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The Babble app is a privacy tool designed for content creators and other Internet users who would like to protect their online contents or communications with others from unwanted AI/manual analysis and surveillance. It contains 2 components, Babble and Hina, to protect your text and image published online respectively.
Babble protects your article published online and your chatting with others by encrypting your content with a password. Only people who has the same password can decrypt and read your content. On the Babble page, you can enter the text you wish to encrypt into the upper text field, and the encrypted content will appear in the bottom text field. Conversely, you can paste encrypted content into the bottom text field to decrypt it.
Hina protects your images posted online or sent to others by encrypting them with a password (can be the same password you use for Babble). To encrypt or decrypt with Hina, tap on the respective button on the Hina page. After selecting an image, you’ll have the chance to resize it and specify a block size before Hina does its work. If the decryption seems to have failed and you have made sure the password is correct, check to see if the author gave the correct image size and block size to decrypt the image.
The Keystore page is where you can manage your passwords and bases (see below for what bases are). You can select, add, edit, or delete passwords and bases in this page. There is also a key exchange functionality here. Follow the instructions in the key exchange dialog and you’ll generate a shared password with another person without exposing what the password is.
Try to decrypt the following content with empty password and the preset Emoji base:
Try to decrypt the following image with empty password and the default block size:
Babble encrypts your content via a state-of-art encryption algorithm. However, because posting encrypted content online is too obvious for a machine or human to detect (as it contains mainly gibberish), and the censors doesn’t even need to know the content in order to block it from access, Babble also tries to encode your encrypted content wisely so that it is harder to detect. Currently, Babble supports encoding your content to a set of characters you define (we call it a “base”). The base has to be 256 unique characters. We provide 4 preset bases in Chinese, Japanese, Korean, and Emoji for your convenience/reference. The receiver has to use the exact same base to decode your content. To make the results less gibberish, you can also add characters which are not in your base to the resulting string to make it look more like a normal sentence. Babble will skip those characters when it decodes your content. This is still not perfect though. The resulting string might still reads gibberish, but it is harder to detect, especially when you are using a base in a language other than those used by the censors. A new feature is still under development. When it is done, you’ll be able to use a machine learning model to encode the encyrpted content to an even more readable string.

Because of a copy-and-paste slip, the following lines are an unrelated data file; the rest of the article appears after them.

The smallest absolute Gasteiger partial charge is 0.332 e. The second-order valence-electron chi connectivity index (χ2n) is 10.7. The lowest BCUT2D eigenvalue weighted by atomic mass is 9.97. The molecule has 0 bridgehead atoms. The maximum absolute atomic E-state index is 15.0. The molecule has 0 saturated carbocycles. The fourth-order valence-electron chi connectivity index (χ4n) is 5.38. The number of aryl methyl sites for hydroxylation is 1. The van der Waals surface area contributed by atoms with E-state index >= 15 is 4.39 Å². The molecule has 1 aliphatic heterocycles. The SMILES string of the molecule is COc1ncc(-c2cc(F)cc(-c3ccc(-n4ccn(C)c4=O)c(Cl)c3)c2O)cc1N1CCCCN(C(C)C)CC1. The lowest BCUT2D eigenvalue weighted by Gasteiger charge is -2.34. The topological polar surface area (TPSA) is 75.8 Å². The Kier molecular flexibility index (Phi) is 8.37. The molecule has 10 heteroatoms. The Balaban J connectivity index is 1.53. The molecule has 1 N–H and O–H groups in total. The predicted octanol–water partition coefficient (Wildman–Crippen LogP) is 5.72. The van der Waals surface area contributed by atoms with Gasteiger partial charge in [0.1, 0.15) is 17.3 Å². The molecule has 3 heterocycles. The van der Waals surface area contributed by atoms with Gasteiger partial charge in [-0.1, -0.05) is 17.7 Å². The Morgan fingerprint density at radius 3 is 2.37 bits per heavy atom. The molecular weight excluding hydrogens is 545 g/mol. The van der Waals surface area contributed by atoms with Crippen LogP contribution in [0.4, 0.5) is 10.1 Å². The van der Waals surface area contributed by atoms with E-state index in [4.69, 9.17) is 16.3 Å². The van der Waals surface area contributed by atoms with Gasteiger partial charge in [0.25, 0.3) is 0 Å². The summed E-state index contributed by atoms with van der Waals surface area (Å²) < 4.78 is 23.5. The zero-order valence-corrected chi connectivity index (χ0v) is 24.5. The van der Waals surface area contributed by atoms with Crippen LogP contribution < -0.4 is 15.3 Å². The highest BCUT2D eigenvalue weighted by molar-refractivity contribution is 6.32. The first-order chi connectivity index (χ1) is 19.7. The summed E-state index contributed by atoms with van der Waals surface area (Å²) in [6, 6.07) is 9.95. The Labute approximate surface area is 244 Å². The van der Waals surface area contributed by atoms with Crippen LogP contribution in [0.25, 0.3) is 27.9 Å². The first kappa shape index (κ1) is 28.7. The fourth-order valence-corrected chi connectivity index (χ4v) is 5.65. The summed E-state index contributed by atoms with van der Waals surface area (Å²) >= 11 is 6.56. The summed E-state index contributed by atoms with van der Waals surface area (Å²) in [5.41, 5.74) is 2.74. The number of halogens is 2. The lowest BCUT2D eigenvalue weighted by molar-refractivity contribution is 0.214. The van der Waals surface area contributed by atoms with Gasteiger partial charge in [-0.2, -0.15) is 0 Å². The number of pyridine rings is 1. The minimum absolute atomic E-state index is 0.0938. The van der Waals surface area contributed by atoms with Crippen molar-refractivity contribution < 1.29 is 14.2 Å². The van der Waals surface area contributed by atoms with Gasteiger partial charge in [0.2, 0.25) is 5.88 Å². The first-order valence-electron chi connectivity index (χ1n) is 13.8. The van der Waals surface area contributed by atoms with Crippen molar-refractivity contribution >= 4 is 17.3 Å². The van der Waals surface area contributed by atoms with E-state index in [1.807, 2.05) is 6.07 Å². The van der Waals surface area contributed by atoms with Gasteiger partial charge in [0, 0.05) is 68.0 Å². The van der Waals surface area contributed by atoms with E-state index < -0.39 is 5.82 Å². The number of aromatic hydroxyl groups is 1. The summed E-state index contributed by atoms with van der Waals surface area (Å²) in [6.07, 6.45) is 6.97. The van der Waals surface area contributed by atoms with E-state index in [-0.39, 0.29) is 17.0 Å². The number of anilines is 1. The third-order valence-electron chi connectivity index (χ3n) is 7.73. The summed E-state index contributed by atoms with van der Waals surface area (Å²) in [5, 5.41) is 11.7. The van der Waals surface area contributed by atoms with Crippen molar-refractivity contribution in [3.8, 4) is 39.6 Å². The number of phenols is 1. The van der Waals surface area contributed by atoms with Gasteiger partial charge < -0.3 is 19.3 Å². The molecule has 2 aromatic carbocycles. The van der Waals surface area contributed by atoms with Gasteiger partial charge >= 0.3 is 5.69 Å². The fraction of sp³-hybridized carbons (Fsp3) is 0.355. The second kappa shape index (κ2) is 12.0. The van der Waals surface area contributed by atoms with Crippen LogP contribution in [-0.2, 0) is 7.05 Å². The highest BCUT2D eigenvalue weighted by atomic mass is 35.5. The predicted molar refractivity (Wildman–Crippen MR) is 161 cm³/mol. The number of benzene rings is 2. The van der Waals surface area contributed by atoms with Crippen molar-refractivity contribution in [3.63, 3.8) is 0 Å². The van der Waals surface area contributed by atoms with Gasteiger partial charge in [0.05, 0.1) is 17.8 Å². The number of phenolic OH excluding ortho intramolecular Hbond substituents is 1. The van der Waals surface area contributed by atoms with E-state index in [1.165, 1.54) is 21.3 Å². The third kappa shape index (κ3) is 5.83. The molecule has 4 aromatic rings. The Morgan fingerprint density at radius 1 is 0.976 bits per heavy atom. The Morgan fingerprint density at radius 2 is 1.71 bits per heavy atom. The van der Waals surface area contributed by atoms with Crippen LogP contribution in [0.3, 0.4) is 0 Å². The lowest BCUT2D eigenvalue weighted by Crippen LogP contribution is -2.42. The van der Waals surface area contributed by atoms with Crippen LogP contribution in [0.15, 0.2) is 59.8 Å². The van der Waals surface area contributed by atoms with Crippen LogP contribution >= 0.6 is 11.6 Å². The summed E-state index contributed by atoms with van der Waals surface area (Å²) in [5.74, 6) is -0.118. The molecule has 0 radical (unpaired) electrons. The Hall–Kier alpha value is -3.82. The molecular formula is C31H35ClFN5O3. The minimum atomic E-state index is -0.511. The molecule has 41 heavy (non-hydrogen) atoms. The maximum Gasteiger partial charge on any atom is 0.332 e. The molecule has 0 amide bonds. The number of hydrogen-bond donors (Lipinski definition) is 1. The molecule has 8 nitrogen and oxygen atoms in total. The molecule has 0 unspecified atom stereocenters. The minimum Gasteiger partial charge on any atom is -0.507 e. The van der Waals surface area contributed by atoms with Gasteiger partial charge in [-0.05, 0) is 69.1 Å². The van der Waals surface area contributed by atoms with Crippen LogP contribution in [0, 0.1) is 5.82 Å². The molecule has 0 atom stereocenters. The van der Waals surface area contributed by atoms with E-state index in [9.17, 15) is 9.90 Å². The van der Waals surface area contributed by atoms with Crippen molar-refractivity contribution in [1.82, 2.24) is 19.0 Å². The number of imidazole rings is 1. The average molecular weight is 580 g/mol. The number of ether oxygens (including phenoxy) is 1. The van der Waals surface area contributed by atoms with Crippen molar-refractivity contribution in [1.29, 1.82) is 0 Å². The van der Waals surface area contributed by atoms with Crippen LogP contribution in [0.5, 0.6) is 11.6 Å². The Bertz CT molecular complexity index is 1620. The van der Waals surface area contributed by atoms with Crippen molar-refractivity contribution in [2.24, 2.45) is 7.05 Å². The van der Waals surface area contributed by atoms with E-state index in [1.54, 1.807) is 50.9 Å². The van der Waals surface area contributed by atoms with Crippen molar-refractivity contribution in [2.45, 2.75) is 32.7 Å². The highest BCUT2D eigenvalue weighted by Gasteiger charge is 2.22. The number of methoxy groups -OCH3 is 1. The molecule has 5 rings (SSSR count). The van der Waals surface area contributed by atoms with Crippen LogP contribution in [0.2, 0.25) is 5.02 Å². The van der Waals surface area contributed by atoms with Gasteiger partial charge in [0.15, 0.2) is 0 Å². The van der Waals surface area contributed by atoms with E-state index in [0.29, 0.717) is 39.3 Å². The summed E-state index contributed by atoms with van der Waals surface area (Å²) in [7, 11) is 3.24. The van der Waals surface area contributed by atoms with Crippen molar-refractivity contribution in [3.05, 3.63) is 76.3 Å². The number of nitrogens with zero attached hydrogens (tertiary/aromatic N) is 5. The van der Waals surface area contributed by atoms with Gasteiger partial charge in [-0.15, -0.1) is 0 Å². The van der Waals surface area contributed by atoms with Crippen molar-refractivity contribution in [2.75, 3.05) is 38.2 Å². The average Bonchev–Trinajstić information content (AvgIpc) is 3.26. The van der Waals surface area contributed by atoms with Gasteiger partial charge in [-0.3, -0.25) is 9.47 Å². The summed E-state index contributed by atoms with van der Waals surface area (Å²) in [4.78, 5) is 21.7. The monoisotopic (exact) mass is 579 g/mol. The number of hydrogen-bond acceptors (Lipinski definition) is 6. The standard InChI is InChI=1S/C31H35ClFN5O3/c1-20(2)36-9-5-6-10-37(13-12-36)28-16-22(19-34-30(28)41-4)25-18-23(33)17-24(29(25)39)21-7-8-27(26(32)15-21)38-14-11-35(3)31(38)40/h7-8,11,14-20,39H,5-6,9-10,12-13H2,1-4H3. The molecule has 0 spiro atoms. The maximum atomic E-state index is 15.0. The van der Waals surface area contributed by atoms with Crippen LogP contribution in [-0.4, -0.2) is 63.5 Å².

Hina splits the image into a set of blocks of the size you specify, and transforms them randomly so the resulting image looks like random noise and you won’t be able to know what’s in the original image by looking at them. The block size can be decided by the user, which is a trade-off between security and image quality. The bigger the block size, the more information will be leaked in the resulting image, but the higher quality the decrypted image will be. We recommend using a block size of at least 8x8 to resist JPEG compression and at most 16x16 to avoid leaking to much information. In case the adversary resizes the image, you have the option to resize the image back to the original size before decryption, although the quality might be a bit worse.
Babble doesn’t collect, share, or store any of your personal data.